Parton shower event generators are essential tools for establishing the quantitative connection between theory and experiment.
However, their flexibility comes with a trade-off: they generally offer lower formal accuracy compared to state-of-the-art analytic calculations, which in turn have more limited applicability.
The poor accuracy of the inevitably employed parton shower generators introduces systematic uncertainties that affect all measurements at colliders.
In this talk, I will discuss the efforts made by the PanScales collaboration to improve the logarithmic accuracy of parton showers. Until recently, this accuracy was limited to the leading logarithms.
Specifically, I will demonstrate how we can achieve Next-to-Leading Logarithm (NLL) accuracy for processes involving two colored legs, such as color-singlet production, decay, and deep inelastic scattering.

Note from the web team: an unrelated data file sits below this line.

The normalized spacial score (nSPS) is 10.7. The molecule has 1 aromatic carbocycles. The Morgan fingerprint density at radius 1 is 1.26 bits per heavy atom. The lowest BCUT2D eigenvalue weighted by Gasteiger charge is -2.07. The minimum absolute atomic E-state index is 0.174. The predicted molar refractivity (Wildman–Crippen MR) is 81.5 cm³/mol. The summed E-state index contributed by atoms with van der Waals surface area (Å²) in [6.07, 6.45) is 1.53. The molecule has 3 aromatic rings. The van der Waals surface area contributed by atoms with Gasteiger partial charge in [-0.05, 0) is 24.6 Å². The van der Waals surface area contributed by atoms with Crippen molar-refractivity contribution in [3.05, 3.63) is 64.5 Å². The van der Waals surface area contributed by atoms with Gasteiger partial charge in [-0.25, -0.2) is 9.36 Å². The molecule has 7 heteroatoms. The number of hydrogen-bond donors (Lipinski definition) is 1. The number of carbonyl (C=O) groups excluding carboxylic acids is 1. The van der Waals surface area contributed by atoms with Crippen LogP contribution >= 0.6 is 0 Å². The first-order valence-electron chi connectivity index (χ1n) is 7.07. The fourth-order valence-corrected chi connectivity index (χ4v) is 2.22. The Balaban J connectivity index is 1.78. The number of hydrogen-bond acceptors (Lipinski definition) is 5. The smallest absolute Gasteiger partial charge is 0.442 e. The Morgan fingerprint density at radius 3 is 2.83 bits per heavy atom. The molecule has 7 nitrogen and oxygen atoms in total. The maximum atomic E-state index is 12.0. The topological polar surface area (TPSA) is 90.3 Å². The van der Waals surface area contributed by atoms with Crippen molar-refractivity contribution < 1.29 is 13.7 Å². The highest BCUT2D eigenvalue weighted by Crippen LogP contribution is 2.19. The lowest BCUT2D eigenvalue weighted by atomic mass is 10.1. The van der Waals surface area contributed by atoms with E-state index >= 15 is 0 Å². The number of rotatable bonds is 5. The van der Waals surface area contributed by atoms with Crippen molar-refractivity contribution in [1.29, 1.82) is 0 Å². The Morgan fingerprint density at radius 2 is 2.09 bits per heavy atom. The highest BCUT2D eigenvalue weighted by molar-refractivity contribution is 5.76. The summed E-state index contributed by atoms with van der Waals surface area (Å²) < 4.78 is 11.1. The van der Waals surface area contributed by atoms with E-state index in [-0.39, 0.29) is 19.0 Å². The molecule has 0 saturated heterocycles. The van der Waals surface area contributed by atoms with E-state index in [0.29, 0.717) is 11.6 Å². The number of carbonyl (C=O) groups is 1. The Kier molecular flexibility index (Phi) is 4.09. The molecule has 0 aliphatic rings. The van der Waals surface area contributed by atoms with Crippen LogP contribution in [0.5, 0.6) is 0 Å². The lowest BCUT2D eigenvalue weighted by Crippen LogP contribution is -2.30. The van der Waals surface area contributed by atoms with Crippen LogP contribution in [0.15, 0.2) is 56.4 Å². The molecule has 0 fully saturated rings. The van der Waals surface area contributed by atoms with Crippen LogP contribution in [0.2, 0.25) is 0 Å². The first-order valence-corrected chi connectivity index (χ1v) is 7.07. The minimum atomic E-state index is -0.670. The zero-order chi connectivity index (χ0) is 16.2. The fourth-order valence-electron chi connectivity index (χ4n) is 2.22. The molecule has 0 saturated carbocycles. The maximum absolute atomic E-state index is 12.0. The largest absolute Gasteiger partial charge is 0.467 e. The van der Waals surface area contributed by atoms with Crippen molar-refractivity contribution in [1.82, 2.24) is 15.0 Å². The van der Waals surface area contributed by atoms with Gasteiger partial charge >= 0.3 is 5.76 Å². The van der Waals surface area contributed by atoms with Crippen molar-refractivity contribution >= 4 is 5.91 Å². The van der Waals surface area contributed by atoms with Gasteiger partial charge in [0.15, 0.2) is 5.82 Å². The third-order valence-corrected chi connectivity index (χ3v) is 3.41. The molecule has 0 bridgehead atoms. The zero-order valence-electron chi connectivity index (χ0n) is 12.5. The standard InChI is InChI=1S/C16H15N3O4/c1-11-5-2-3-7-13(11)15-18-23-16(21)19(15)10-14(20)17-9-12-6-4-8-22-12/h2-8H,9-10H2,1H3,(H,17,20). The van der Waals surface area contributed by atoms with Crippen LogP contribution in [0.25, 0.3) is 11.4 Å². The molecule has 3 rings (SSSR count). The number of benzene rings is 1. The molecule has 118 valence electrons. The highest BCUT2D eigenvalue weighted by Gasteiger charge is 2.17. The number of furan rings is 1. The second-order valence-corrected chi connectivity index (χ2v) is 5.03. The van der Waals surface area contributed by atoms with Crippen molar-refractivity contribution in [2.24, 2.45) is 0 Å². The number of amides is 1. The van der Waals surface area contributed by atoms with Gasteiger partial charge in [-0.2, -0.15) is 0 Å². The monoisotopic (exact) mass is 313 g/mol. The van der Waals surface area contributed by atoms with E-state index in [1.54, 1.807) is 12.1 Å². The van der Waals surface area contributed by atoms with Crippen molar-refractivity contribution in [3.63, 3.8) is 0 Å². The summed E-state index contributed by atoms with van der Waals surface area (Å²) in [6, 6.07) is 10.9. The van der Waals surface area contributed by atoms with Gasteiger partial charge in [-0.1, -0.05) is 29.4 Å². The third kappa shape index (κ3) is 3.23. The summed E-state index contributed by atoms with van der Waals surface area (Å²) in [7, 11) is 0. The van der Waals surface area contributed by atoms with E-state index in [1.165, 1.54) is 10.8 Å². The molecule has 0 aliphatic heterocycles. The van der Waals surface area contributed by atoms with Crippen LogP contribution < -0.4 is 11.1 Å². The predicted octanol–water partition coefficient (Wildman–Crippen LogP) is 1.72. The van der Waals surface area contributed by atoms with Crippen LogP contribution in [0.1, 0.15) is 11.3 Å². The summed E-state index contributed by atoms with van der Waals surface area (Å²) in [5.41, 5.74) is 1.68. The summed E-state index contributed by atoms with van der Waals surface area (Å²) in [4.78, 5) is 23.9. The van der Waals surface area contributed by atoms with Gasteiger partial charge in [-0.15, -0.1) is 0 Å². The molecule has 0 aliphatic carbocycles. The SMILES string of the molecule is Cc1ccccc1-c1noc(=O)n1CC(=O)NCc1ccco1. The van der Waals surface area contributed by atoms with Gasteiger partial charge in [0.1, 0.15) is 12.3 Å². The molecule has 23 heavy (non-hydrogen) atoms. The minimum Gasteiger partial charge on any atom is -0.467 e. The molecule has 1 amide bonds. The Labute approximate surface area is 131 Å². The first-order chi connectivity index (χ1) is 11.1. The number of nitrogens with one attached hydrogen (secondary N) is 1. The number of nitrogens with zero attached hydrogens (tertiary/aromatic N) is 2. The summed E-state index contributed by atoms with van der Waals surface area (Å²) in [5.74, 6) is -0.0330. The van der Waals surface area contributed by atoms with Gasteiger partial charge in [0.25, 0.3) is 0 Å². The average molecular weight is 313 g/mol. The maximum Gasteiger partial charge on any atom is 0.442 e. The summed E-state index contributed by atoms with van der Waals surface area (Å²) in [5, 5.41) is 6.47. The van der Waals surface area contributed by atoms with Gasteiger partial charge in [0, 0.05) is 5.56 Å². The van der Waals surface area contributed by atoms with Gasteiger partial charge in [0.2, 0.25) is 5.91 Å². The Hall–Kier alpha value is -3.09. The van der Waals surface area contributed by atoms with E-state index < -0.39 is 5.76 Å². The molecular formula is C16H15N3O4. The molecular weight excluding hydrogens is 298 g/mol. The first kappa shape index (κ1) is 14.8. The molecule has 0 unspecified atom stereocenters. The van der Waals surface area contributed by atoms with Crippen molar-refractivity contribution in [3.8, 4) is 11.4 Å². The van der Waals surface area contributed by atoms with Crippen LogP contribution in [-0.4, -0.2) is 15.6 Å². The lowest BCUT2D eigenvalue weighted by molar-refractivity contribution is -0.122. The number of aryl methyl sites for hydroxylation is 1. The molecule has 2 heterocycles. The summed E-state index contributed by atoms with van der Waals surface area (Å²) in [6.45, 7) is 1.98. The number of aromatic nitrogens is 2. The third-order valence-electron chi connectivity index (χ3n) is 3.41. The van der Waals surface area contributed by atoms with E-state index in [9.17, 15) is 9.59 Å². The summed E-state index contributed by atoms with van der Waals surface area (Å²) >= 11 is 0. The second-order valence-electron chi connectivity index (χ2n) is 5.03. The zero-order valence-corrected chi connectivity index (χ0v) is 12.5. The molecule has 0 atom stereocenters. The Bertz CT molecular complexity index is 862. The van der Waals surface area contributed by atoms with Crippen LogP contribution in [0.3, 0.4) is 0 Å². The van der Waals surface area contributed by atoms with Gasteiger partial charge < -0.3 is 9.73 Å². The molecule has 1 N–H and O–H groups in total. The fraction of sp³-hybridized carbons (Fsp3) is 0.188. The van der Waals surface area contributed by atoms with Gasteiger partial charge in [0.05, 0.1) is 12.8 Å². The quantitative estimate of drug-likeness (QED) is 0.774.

Furthermore, I will explore advancements beyond NLL for observables that are primarily sensitive to soft emissions, such as particle multiplicity and jet vetoes.
These developments are crucial for refining our understanding of fundamental particle interactions and reducing uncertainties in collider measurements.